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    Rights statement: The final publication is available at Springer via http://dx.doi.org/10.1007/s00355-015-0911-6

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Strategic choice of sharing rules in collective contests

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<mark>Journal publication date</mark>02/2016
<mark>Journal</mark>Social Choice and Welfare
Issue number2
Volume46
Number of pages14
Pages (from-to)239-262
Publication StatusPublished
Early online date13/08/15
<mark>Original language</mark>English

Abstract

Competition between groups often involves prizes that have both a public and a private component. The exact nature of the prize not only affects the strategic choice of the sharing rules determining its allocation but also gives rise to an interesting phenomenon not observed when the prize is either purely public or purely private. Indeed, we show that in the two-groups contest, for most degrees of privateness of the prize, the large group uses its sharing rule as a mean to exclude the small group from the competition, a situation called monopolization. Conversely, there is a degree of relative privateness above which the small group, besides being active, even outperforms the large group in terms of winning probabilities, giving rise to the celebrated group size paradox.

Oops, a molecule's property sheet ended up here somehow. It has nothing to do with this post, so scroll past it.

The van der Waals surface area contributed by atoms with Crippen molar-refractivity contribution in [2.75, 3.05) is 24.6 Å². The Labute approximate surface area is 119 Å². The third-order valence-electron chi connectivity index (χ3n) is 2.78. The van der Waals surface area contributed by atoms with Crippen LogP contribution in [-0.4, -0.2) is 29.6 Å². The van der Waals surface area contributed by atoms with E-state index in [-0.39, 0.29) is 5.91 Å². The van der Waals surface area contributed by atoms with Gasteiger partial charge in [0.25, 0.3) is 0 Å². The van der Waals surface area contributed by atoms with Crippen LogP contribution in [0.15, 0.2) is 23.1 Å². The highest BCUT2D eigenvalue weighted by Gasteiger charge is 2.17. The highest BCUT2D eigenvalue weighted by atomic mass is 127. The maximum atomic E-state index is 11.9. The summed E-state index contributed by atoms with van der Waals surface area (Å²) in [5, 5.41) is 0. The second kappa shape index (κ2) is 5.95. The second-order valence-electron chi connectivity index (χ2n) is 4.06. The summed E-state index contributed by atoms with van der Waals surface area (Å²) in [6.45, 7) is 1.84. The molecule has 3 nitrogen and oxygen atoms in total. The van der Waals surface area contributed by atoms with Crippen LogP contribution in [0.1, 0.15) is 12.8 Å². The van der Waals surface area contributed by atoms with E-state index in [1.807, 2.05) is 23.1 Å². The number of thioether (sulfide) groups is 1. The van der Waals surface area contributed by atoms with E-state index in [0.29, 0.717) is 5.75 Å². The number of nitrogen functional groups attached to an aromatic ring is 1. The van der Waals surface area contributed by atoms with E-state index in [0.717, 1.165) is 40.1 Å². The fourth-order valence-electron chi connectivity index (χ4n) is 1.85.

Bibliographic note

The final publication is available at Springer via http://dx.doi.org/10.1007/s00355-015-0911-6